Since the verbal apparatus is a human being’s chief tool for analyzing and organizing experience, the conceptual scheme increases the patient’s sense of control by making sense out of experiences that had seemed haphazard, confusing or inexplicable and giving names to them. This effect has been termed the principle of Rumpelstiltskin (Torrey 1972) after the fairy tale in which the queen broke the wicked dwarf’s power over her by guessing his name.

To have this effect, interpretations, which are the primary means of transmitting the conceptual framework, need not necessarily be correct but may merely be plausible. One therapist demonstrated this concept by offering six ‘all-purpose’ interpretations to four patients in intensive psychotherapy. An example of such an interpretation is ‘You seem to live your life as though you are apologizing all the time.’ The same series of interpretations, spaced about a month apart, was given to all four patients. In 20- of these 24 instances the patients responded with a drop in anxiety level. All patients experienced this move from the ‘pre-interpreted’ to the ‘post-interpreted’ state at least once (Mendal 1964).

Experiences of success, a major source of enhanced self-efficacy, are implicit in all psychotherapeutic procedures. Verbally adept patients get them from achieving new insights; behaviorally-oriented patients from carrying out increasingly anxiety-laden behaviors. As already mentioned, by demonstrating to the patient that he or she can withstand at their maximal intensity the emotions he or she fears, emotional flooding techniques yield powerful experiences of success.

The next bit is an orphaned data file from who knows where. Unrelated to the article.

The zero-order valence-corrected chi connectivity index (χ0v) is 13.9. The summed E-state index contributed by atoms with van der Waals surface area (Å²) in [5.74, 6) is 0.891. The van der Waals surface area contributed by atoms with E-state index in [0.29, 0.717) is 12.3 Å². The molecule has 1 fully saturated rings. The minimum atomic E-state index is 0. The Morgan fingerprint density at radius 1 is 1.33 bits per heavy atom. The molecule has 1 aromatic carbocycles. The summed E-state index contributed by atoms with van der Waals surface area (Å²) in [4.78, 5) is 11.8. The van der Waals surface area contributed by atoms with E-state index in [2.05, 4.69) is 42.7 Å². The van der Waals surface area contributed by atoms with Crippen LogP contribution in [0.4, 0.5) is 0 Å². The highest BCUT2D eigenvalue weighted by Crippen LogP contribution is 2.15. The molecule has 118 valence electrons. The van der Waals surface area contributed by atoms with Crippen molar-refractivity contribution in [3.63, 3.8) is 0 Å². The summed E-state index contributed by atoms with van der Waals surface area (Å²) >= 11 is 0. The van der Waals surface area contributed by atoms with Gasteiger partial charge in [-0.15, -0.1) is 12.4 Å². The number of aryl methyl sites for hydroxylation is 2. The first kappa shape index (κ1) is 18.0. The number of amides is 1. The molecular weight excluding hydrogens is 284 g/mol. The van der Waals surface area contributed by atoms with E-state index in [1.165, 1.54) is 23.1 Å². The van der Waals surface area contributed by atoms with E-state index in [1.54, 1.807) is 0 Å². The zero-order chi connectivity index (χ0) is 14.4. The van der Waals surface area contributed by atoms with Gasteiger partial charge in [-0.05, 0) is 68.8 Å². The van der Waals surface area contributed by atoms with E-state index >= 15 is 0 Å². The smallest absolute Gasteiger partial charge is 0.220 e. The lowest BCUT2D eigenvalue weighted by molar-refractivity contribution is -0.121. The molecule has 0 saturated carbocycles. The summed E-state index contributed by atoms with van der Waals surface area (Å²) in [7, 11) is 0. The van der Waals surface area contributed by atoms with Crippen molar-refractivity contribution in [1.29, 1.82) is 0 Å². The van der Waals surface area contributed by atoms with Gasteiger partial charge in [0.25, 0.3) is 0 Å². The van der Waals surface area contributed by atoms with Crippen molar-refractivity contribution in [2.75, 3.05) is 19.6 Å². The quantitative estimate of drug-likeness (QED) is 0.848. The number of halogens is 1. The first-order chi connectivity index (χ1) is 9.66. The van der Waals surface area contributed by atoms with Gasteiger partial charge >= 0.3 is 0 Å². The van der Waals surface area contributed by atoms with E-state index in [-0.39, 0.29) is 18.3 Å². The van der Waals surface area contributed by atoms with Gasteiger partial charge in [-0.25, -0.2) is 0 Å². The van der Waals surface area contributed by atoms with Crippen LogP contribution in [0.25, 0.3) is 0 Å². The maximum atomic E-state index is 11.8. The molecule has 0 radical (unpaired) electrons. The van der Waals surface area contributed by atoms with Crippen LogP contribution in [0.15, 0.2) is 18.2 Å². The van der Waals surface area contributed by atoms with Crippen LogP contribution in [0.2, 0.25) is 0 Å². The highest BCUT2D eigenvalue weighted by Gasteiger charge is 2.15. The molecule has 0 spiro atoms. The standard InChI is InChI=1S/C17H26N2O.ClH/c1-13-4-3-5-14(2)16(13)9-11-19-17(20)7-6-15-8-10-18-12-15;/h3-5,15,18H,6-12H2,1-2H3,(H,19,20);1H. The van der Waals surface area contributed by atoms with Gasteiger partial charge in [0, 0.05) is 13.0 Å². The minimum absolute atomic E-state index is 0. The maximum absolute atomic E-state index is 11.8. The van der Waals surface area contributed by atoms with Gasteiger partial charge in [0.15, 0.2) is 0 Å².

Furthermore, performances which the patient regards as due to his or her own efforts would be expected to reflect more strongly on an individual’s self-esteem than those which the patient attributes to factors beyond his or her control, such as a medication or the help of someone else. In recognition of this expectation, psychotherapists of all persuasions convey to the patient that progress is the result of the individual’s own efforts. Non-directive therapists disclaim any credit for the patient’s acquiring new insights and directive ones stress that the patient’s gains depend on his or her ability to carry out the prescribed procedures.

Providing opportunities for practice
A final morale-enhancing feature of all psychotherapies is that they provide opportunities and incentives for internalizing and reinforcing therapeutic gains through repeated testing both within and outside the therapeutic session.

For completeness, it should be mentioned that group therapies involve the same morale-building principles as individual ones, often to a greater degree. The presence of other patients and the emergence of processes specific to groups introduce additional ways of combating the alienation that accompanies demoralization and provide different opportunities for cognitive and experiential learning and for practising what has been” learned. They also provide more occasions for emotional arousal and more opportunities to achieve a sense of mastery through weathering the stresses of group interactions. Finally, as social microcosms more closely resembling real life than individual interview situations, groups facilitate transfer of what has been learned to daily living.